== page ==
As the festive season unfolds – or is almost out the door even, several mathematicians have weighed in on what you should probably do to win your next games of Monopoly, Battleships, and Risk. The family gathered around the board game table, competitive spirits high and distant relatives none the wiser about the best strategies, these tips may help you sort out your predicament of losing to that one cousin or sibling.
Know Where to Build and Who to Play As
The first piece of advice comes from Professor Marcus du Sautoy who teaches at Oxford University, and suggests that any time you play Cluedo, you should always pick Mrs Peacock as she has the advantage of being very close to all the rooms and making it easier to bounce back if you suddenly need to head another way.
Then comes Monopoly, where the orange properties seem to be quite the little trick to play on your opponents, owing to their proximity to the Jail square and how often people end up behind metaphorical bars. Statistically, Jail is twice as likely to be occupied as any other square on the board, and while most people would be happy getting out and breathing that “free air,” a cunning player would go full carpe diem and seize not just the day but the real estate next to the Jail.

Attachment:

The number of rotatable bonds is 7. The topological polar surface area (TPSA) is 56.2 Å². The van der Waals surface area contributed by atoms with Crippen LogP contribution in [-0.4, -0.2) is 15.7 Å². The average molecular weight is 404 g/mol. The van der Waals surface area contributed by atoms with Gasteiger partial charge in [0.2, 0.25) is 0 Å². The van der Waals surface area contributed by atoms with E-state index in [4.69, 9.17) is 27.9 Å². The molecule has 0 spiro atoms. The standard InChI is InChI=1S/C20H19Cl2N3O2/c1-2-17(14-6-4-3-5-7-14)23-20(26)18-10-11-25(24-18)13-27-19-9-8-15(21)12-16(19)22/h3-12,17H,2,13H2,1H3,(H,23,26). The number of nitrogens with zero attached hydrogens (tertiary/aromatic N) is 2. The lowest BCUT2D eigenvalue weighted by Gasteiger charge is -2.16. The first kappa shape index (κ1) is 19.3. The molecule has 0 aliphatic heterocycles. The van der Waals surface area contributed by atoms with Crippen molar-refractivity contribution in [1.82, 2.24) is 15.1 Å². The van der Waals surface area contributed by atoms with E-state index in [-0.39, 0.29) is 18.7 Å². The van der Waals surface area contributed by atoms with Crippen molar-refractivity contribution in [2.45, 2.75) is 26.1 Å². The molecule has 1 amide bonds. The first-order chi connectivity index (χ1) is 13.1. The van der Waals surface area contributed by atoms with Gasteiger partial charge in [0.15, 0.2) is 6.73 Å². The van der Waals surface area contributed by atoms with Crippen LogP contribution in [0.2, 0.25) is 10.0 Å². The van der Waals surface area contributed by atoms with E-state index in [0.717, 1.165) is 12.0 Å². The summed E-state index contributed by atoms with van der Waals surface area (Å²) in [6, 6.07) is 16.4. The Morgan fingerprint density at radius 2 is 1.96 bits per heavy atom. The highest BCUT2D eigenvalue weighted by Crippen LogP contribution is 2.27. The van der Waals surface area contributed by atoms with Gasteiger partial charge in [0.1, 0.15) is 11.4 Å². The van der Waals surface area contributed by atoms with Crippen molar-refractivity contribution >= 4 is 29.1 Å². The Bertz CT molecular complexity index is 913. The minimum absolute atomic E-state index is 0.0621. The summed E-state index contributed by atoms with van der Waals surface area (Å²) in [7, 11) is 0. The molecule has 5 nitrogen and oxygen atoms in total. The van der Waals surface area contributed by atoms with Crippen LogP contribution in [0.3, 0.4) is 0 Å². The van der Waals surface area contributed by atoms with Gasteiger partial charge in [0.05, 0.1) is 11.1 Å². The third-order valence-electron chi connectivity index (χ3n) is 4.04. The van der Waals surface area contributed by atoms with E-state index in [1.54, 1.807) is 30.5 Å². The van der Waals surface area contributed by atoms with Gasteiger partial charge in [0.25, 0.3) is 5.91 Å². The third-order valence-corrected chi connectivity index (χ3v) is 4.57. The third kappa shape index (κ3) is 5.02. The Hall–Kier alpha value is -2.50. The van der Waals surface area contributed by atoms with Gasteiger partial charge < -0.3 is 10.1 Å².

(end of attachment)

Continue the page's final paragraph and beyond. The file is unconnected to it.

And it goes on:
This is further confirmed by mathematical probability which suggests that six, seven, and eight are very likely to roll on your way out. Ouch! Alright, what about somewhat more militaristic games, then? Well, Risk is gotten down to bangs by Professor du Sautoy as well, who cites a colleague, Professor Barry Smyth, who suggests that in the game, you need to control North America to give yourself the highest chance of winning.
Why? Because North America churns out a fair amount of soldiers while at the same time having only three roads to block. Yes, Europe may seem quite formidable with its army production, but it can also be invaded in eight directions, which stretches its resources so thin that a well-timed attack makes it easier to advance.
Of Battleships and Word Games
How about Battleships? Well, you should actually stack all your ships in a single square. What if the enemy hits? Don’t worry, mathematically, you are going to be winning a lot more with this strategy than your opponents, although it becomes a touch anti-climactic when everyone else realizes that this is the way to go.
Not least, there are some fun pieces of advice that translate into worthwhile strategies for word games, such as Wordle. For example, in Wordle, Professor Smyth, who is a computer scientist at the University College Dublin, argues that focusing on guessing the letters rather than the words is the best way to go.
Then, you have Scrabble which admittedly doesn’t rely so much on word knowledge as statistics – knowing a lot of two-letter words is actually one of the best ways to come out on top.